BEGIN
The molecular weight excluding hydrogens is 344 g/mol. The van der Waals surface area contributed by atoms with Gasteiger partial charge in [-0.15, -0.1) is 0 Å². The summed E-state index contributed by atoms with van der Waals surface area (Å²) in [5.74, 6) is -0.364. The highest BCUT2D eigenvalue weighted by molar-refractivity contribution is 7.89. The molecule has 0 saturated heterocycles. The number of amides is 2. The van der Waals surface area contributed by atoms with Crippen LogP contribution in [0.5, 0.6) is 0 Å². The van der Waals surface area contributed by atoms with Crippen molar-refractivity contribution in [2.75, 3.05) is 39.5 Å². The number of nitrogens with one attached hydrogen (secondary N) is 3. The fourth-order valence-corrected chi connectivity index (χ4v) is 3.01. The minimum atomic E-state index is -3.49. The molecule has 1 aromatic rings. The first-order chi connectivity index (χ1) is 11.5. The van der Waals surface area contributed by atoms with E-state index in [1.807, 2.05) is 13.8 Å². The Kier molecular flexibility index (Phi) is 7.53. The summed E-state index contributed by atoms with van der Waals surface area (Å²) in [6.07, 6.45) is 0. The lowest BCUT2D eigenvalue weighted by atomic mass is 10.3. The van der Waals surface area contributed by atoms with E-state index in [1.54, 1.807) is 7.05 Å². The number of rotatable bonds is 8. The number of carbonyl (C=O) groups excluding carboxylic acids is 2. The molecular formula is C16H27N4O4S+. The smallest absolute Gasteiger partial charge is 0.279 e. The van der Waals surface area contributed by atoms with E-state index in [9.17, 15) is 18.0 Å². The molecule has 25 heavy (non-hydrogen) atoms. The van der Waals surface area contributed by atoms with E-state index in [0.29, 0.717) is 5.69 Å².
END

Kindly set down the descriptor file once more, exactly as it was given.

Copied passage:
The molecular weight excluding hydrogens is 344 g/mol. The van der Waals surface area contributed by atoms with Gasteiger partial charge in [-0.15, -0.1) is 0 Å². The summed E-state index contributed by atoms with van der Waals surface area (Å²) in [5.74, 6) is -0.364. The highest BCUT2D eigenvalue weighted by molar-refractivity contribution is 7.89. The molecule has 0 saturated heterocycles. The number of amides is 2. The van der Waals surface area contributed by atoms with Crippen LogP contribution in [0.5, 0.6) is 0 Å². The van der Waals surface area contributed by atoms with Crippen molar-refractivity contribution in [2.75, 3.05) is 39.5 Å². The number of nitrogens with one attached hydrogen (secondary N) is 3. The fourth-order valence-corrected chi connectivity index (χ4v) is 3.01. The minimum atomic E-state index is -3.49. The molecule has 1 aromatic rings. The first-order chi connectivity index (χ1) is 11.5. The van der Waals surface area contributed by atoms with E-state index in [1.807, 2.05) is 13.8 Å². The Kier molecular flexibility index (Phi) is 7.53. The summed E-state index contributed by atoms with van der Waals surface area (Å²) in [6.07, 6.45) is 0. The lowest BCUT2D eigenvalue weighted by atomic mass is 10.3. The van der Waals surface area contributed by atoms with E-state index in [1.54, 1.807) is 7.05 Å². The number of rotatable bonds is 8. The number of carbonyl (C=O) groups excluding carboxylic acids is 2. The molecular formula is C16H27N4O4S+. The smallest absolute Gasteiger partial charge is 0.279 e. The van der Waals surface area contributed by atoms with E-state index in [9.17, 15) is 18.0 Å². The molecule has 25 heavy (non-hydrogen) atoms. The van der Waals surface area contributed by atoms with E-state index in [0.29, 0.717) is 5.69 Å².